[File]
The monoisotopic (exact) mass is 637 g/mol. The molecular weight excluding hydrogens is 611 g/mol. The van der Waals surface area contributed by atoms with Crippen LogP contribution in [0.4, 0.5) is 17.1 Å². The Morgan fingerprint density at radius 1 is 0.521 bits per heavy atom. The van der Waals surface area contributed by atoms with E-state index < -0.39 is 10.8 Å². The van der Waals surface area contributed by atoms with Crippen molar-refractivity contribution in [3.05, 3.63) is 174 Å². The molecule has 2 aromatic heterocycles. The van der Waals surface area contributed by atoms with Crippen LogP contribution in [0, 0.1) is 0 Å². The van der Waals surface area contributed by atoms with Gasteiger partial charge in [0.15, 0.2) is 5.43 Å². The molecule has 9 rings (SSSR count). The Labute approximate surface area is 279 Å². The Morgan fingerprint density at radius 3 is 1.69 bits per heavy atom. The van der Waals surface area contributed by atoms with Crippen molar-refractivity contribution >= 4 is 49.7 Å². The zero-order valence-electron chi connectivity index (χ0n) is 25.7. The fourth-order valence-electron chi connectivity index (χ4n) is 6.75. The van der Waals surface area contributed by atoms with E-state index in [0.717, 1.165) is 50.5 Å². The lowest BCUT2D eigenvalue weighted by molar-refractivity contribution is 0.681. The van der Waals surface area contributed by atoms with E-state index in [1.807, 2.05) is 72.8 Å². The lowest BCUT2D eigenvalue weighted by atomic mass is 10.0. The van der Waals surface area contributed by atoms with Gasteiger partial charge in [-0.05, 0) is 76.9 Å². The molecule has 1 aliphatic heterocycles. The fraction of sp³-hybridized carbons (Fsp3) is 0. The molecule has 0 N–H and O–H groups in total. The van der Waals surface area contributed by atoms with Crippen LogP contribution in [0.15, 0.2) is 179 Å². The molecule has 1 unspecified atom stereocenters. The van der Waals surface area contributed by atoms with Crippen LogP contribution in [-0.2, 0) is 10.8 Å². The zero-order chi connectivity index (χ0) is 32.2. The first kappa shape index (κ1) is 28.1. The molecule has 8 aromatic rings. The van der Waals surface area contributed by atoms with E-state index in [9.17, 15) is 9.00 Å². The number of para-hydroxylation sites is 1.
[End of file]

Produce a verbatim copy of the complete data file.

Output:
The monoisotopic (exact) mass is 637 g/mol. The molecular weight excluding hydrogens is 611 g/mol. The van der Waals surface area contributed by atoms with Crippen LogP contribution in [0.4, 0.5) is 17.1 Å². The Morgan fingerprint density at radius 1 is 0.521 bits per heavy atom. The van der Waals surface area contributed by atoms with E-state index < -0.39 is 10.8 Å². The van der Waals surface area contributed by atoms with Crippen molar-refractivity contribution in [3.05, 3.63) is 174 Å². The molecule has 2 aromatic heterocycles. The van der Waals surface area contributed by atoms with Crippen LogP contribution in [0, 0.1) is 0 Å². The van der Waals surface area contributed by atoms with Gasteiger partial charge in [0.15, 0.2) is 5.43 Å². The molecule has 9 rings (SSSR count). The Labute approximate surface area is 279 Å². The Morgan fingerprint density at radius 3 is 1.69 bits per heavy atom. The van der Waals surface area contributed by atoms with Crippen molar-refractivity contribution >= 4 is 49.7 Å². The zero-order valence-electron chi connectivity index (χ0n) is 25.7. The fourth-order valence-electron chi connectivity index (χ4n) is 6.75. The van der Waals surface area contributed by atoms with E-state index in [0.717, 1.165) is 50.5 Å². The lowest BCUT2D eigenvalue weighted by molar-refractivity contribution is 0.681. The van der Waals surface area contributed by atoms with E-state index in [1.807, 2.05) is 72.8 Å². The lowest BCUT2D eigenvalue weighted by atomic mass is 10.0. The van der Waals surface area contributed by atoms with Gasteiger partial charge in [-0.05, 0) is 76.9 Å². The molecule has 1 aliphatic heterocycles. The fraction of sp³-hybridized carbons (Fsp3) is 0. The molecule has 0 N–H and O–H groups in total. The van der Waals surface area contributed by atoms with Crippen LogP contribution in [0.15, 0.2) is 179 Å². The molecule has 1 unspecified atom stereocenters. The van der Waals surface area contributed by atoms with Crippen LogP contribution in [-0.2, 0) is 10.8 Å². The zero-order chi connectivity index (χ0) is 32.2. The first kappa shape index (κ1) is 28.1. The molecule has 8 aromatic rings. The van der Waals surface area contributed by atoms with E-state index in [9.17, 15) is 9.00 Å². The number of para-hydroxylation sites is 1.